agencies ... "if you cannot
increase the income of the poor, do not, by your transport 
policies and interventions, increase
the poor's expenditure on travel".

The most important lessons from the case study were that:

Firstly, that it is crucial to identify what poor people want 
and can do for themselves;

Secondly that we must work out the other ingredients that are 
required to implement these
solutions; and

Thirdly, that it is necessary to locate the institutions that 
can deliver the ingredients that are
outside the control of poor people.

Nobody who was present at the plenary presentation of the 
Bombay transport case study can
have failed to have been impressed by the positive outcome of 
involving the poorest groups.

Discussions in the working group took place under four main 
themes, with the fifth
summarizing discussion of practical approaches and 
implementation strategies.  These four
themes were:

1.   Transport, Poverty and Sustainable Human Settlements
2.   Gender and Transport
3.   International Institutions and NGO Relations
4.   Poverty, Infrastructure Provision and Employment


Two main questions were raised:

1.   How best to involve the poor in the transport 
decision-making process?

2.   How to facilitate a decision-making process whose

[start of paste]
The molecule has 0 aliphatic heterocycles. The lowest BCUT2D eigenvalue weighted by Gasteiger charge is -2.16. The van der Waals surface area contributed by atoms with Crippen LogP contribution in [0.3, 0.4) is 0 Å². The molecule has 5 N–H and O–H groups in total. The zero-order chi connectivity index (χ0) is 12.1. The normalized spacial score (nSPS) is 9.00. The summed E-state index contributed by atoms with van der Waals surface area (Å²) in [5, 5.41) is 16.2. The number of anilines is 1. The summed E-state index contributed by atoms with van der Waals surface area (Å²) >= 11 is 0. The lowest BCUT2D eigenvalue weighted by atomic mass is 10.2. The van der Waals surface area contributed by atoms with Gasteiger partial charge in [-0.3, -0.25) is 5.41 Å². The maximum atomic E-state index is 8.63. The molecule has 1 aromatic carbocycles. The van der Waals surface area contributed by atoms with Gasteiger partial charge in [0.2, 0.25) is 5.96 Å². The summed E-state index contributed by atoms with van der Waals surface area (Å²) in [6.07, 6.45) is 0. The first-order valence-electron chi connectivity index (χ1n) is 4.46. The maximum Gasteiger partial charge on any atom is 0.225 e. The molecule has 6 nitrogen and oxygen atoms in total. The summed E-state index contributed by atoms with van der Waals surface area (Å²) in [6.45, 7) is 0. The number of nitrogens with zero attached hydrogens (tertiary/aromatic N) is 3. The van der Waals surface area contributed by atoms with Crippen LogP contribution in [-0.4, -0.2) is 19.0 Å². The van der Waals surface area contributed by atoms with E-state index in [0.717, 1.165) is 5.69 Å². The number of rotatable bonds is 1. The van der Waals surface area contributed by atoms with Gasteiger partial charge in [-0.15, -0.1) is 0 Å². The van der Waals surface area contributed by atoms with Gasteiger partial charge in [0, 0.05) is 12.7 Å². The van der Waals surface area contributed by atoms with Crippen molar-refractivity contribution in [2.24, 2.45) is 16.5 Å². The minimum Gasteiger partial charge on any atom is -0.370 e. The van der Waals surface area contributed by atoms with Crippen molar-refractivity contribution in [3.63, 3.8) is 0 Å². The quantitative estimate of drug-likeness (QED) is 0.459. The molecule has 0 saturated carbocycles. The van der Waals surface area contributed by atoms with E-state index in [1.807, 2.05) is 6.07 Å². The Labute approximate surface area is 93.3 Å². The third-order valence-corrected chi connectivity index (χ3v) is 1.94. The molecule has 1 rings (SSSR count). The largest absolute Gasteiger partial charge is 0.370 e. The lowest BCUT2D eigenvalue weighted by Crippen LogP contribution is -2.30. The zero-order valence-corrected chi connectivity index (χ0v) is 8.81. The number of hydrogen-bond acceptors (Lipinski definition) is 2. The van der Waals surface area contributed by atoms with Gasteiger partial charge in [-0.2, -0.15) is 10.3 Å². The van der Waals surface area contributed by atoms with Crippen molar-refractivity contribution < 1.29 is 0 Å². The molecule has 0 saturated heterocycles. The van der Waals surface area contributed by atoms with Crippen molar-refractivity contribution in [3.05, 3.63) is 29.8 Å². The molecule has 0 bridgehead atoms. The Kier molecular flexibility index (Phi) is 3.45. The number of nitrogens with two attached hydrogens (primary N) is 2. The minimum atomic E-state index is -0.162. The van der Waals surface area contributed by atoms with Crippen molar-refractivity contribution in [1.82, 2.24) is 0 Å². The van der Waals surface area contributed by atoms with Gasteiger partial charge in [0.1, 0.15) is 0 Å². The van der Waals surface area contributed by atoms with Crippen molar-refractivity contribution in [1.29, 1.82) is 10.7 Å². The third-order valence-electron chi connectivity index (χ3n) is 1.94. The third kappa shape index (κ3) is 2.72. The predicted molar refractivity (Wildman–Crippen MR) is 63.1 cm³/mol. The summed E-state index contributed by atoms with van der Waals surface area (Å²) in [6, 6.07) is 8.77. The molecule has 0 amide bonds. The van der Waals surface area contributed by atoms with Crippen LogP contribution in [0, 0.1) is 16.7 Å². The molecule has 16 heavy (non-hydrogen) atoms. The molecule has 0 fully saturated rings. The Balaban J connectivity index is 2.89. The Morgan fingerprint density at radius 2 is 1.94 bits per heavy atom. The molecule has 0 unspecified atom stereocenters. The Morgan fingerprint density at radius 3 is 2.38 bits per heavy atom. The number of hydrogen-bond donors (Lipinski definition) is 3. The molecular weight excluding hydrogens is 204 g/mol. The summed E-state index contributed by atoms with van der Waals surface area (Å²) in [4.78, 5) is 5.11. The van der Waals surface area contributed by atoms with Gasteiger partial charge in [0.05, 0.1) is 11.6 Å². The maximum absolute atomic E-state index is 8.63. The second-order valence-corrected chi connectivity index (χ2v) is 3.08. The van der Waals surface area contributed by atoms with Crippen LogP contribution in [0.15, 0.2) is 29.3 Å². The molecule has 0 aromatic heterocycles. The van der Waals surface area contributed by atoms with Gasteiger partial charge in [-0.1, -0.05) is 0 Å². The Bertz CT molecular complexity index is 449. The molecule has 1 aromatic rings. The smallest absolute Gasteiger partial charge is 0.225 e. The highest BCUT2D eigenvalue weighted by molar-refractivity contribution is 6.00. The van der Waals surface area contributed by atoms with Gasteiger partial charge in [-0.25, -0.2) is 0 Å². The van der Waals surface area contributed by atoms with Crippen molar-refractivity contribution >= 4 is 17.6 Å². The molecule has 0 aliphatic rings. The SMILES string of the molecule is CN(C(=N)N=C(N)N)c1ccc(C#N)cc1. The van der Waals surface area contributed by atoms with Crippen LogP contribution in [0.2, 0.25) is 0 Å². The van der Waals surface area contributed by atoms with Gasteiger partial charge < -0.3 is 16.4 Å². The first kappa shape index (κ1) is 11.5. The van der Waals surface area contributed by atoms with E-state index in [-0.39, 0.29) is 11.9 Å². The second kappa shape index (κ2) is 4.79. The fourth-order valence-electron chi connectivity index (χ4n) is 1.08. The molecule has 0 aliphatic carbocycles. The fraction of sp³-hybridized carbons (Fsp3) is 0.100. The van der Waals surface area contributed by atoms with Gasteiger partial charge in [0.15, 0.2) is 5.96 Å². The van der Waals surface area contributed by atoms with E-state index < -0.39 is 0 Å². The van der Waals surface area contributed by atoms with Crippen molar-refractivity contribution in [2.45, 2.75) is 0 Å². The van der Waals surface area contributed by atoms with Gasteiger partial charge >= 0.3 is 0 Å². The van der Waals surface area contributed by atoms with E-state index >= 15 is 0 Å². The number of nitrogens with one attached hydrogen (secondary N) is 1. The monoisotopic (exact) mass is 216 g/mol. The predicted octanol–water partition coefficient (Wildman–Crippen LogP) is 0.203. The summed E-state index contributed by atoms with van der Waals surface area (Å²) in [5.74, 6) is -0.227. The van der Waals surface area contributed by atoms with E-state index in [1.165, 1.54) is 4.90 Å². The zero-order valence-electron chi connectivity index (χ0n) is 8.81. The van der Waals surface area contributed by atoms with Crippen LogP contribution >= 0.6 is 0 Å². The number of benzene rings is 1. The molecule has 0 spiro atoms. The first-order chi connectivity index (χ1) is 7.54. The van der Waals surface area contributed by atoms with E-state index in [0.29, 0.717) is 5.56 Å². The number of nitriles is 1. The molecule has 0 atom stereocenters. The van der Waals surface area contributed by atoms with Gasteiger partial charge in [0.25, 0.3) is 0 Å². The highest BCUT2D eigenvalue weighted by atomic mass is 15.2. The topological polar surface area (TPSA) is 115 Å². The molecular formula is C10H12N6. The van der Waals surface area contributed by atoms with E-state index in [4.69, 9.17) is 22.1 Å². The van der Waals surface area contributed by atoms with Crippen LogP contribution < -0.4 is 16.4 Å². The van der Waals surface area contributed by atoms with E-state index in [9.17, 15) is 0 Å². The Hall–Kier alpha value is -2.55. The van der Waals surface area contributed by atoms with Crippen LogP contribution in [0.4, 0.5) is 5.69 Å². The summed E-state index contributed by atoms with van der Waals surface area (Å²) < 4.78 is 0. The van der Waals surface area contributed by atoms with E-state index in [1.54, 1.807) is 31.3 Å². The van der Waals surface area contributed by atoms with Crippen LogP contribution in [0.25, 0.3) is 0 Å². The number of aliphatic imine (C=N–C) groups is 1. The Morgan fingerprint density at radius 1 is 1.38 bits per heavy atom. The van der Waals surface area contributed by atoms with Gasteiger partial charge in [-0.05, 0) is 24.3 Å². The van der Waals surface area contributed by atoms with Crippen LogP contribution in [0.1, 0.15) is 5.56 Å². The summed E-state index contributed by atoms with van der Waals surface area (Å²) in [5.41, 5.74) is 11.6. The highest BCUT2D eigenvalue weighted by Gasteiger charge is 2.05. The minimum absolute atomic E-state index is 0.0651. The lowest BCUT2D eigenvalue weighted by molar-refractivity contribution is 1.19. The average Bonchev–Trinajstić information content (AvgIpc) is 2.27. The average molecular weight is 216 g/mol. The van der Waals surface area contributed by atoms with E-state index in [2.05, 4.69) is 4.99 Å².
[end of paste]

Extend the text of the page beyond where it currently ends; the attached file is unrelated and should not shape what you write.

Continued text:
outcome actually assists the poor?

As a result of case study experience, it was suggested that 
effective action is often possible
by the formation of coalitions of the most affected local 
groups and interests.  Where these
groups represent people living in poverty, assistance is 
usually required with media relations,
technical transport issues, and with mobilizing resources.

However, it was pointed out that coalitions of groups may 
also lead to other problems and
conflicts.  They sometimes comprise conflicting interests, 
and mechanisms to resolve these
conflicts so that people living in poverty are best served, 
must be developed and


The main theme was that women have very different travel 
needs deriving from the multiple
tasks they must perform in their households and in their 

Little recognition of this difference has been paid in 
conventional transport planning
methodologies which was seen as deriving both from the lack 
of disaggregated data on travel
needs and a lack of a gender-focused perspective.

One theme of discussion was that much could be learnt from 
research into rural travel and